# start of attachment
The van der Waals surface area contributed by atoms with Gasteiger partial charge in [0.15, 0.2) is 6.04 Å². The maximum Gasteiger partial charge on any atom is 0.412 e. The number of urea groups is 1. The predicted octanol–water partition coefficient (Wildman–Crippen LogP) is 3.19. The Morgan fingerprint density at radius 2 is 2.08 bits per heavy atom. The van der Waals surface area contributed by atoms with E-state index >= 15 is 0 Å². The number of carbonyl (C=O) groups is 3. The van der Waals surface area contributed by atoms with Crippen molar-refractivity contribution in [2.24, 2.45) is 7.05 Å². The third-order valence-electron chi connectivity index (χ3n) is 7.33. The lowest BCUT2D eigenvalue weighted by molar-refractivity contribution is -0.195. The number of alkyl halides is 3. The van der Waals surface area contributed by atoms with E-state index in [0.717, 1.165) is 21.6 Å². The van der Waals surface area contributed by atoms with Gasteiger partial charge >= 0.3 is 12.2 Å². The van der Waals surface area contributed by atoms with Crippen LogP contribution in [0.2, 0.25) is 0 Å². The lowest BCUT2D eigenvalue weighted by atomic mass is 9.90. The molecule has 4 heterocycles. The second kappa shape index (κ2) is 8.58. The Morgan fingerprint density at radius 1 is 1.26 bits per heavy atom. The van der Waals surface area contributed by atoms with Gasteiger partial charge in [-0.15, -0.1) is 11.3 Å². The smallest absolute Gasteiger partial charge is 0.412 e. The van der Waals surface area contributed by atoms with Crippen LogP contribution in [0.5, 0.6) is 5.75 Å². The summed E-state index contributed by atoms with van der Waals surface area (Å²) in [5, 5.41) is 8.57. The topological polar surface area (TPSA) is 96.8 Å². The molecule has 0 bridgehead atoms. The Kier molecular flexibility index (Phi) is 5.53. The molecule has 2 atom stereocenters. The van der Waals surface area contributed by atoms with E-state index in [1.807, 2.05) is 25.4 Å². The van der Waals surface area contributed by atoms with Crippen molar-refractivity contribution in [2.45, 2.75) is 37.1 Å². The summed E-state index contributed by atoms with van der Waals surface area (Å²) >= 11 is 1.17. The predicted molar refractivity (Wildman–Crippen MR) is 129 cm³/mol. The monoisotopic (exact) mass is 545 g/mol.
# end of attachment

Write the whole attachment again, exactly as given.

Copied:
The van der Waals surface area contributed by atoms with Gasteiger partial charge in [0.15, 0.2) is 6.04 Å². The maximum Gasteiger partial charge on any atom is 0.412 e. The number of urea groups is 1. The predicted octanol–water partition coefficient (Wildman–Crippen LogP) is 3.19. The Morgan fingerprint density at radius 2 is 2.08 bits per heavy atom. The van der Waals surface area contributed by atoms with E-state index >= 15 is 0 Å². The number of carbonyl (C=O) groups is 3. The van der Waals surface area contributed by atoms with Crippen molar-refractivity contribution in [2.24, 2.45) is 7.05 Å². The third-order valence-electron chi connectivity index (χ3n) is 7.33. The lowest BCUT2D eigenvalue weighted by molar-refractivity contribution is -0.195. The number of alkyl halides is 3. The van der Waals surface area contributed by atoms with E-state index in [0.717, 1.165) is 21.6 Å². The van der Waals surface area contributed by atoms with Gasteiger partial charge >= 0.3 is 12.2 Å². The van der Waals surface area contributed by atoms with Crippen LogP contribution in [0.2, 0.25) is 0 Å². The lowest BCUT2D eigenvalue weighted by atomic mass is 9.90. The molecule has 4 heterocycles. The second kappa shape index (κ2) is 8.58. The Morgan fingerprint density at radius 1 is 1.26 bits per heavy atom. The van der Waals surface area contributed by atoms with Gasteiger partial charge in [-0.15, -0.1) is 11.3 Å². The smallest absolute Gasteiger partial charge is 0.412 e. The van der Waals surface area contributed by atoms with Crippen LogP contribution in [0.5, 0.6) is 5.75 Å². The summed E-state index contributed by atoms with van der Waals surface area (Å²) in [5, 5.41) is 8.57. The topological polar surface area (TPSA) is 96.8 Å². The molecule has 0 bridgehead atoms. The Kier molecular flexibility index (Phi) is 5.53. The molecule has 2 atom stereocenters. The van der Waals surface area contributed by atoms with E-state index in [1.807, 2.05) is 25.4 Å². The van der Waals surface area contributed by atoms with Crippen molar-refractivity contribution in [2.45, 2.75) is 37.1 Å². The summed E-state index contributed by atoms with van der Waals surface area (Å²) >= 11 is 1.17. The predicted molar refractivity (Wildman–Crippen MR) is 129 cm³/mol. The monoisotopic (exact) mass is 545 g/mol.